The most common cause of a fading nose is called “snow nose” or “winter nose,” because the dog’s nose will fade to pink or white during the winter months, and return to black once summer arrives. Labrador Retrievers, Golden Retrievers, Bernese Mountain dogs, and Siberian Huskies have this seasonal variation in the color of the nasal planum. Some dogs within these breeds, and even dogs of other breeds, have noses that change from black to brown or pink as the animal ages. The cause is thought to be a breakdown of a certain enzyme called tyrosinase, which is responsible for producing pigment. Apparently, the enzyme becomes less efficient as the dog ages, causing the nose to fade from black to brown or pink. Tyrosinase is also temperature sensitive; it works more effectively in warmer weather, which explains the fading of the nose during winter months. While a dog with a completely pink nose (also known as a Dudley nose), can be disqualified from the show ring (depends on breed), dogs with originally black noses that fade to pink are still allowed to be shown.

Physical ailments and medical conditions may also cause a dog’s nose to fade from black to pink. Sometimes, the dog will lose pigment due to an illness or trauma, and then recover the pigment once healed. If your dog’s nose is scraped or suffers abrasion, it will usually turn pink as it heals, then to black once the scabs are gone. Contact dermatitis can also cause loss of pigmentation in the nose. Certain dogs are sensitive to plastics in food dishes, and the continual irritation will cause the nose to turn pink; the lips will also become inflamed. Switching to stainless steel food and water bowls will eliminate the possibility that your dog is suffering from contact dermatitis.

Vitiligo is an immune disease in dogs that will cause a pink nose, but dogs with vitiligo will commonly have white patches or hairs throughout the rest of their bodies. In animals with vitiligo, antibodies are formed against pigment-containing cells that are responsible for nose color. The antibodies destroy these cells, resulting in loss of color. A veterinarian can do a biopsy to confirm this diagnosis. Certain breeds are at greater risk for this disease, such as Doberman Pinschers, German Shepherds, Rottweilers, and Dachsunds. While the dog’s health is not adversely affected by this disease, nutritional supplements may help to restore the dog’s pigment.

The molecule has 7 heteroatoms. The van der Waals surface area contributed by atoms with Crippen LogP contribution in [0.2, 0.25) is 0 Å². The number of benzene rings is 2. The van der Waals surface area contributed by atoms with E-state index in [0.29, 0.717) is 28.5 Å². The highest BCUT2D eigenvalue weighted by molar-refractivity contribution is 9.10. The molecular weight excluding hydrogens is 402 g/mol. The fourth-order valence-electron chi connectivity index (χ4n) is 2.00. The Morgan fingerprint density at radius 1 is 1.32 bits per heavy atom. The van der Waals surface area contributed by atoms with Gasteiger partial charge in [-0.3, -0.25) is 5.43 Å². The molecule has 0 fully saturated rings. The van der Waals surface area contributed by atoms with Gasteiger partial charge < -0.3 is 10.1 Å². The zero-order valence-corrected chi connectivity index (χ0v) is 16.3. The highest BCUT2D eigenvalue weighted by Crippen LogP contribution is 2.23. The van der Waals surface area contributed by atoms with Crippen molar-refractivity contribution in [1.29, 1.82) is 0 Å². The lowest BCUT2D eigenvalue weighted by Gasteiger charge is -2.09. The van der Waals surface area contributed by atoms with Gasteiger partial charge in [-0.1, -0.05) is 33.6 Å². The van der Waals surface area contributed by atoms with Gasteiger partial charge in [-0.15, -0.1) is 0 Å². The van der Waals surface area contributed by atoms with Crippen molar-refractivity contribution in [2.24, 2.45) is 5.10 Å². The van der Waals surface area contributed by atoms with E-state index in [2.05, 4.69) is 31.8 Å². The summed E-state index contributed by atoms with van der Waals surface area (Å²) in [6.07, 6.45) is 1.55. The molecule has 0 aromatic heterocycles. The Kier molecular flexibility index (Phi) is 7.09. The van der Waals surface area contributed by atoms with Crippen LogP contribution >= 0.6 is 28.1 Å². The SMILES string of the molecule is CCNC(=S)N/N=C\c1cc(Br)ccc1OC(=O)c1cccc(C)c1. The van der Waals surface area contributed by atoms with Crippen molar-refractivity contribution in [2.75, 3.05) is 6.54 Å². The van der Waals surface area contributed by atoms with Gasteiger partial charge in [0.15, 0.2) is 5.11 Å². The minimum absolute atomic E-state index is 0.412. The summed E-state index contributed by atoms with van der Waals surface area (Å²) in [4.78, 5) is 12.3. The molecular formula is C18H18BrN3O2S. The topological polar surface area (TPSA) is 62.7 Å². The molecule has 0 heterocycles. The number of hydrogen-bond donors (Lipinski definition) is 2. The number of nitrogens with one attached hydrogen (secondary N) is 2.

If you have a dog with a pink nose, make sure that you protect him in the summer by applying sunscreen to avoid painful sunburn. While a black or brown nose is safe, a pink nose will burn and may blister if the sun damage is severe. Pink noses are accordingly more at risk for the development of cancer. In some cases, an owner can choose to have his dog’s nose tattooed with black ink to protect it from the sun. This practice is more common in dogs such as the Collie who will get nasty ulcerations from sun exposure.
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Old 08-23-2011, 02:49 PM   #4 (permalink)
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Well, that was an informative snippet, but it didn't say one thing about how to prevent it, did it. Maybe I should do a little investigation, too. If it has to do with tyrosinase, maybe you can sprinkle the food with the enzyme. LOL

I will continue to investigate. I like the black nose.

found this:
There is no proven way to prevent snow nose, although some breeders swear that giving pets vitamin E and kelp will help restore the color.

That doesn't prevent it though.
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Old 08-23-2011, 03:15 PM   #5 (permalink)
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I really think all the theories on keeping dogs noses dark are just bullpoopie. I have friends who have a 7 year old white standard. She's been fed through plastic food and water bowls her whole life, fed iams and milkbones, and drinks tap water. Although her nose isn't solid black, it's still VERY dark. That standard happens to be the aunt of Vienna, who's pigment is still totally black at 3 years old, drinks tap water, and eats and drinks out of plastic bowls.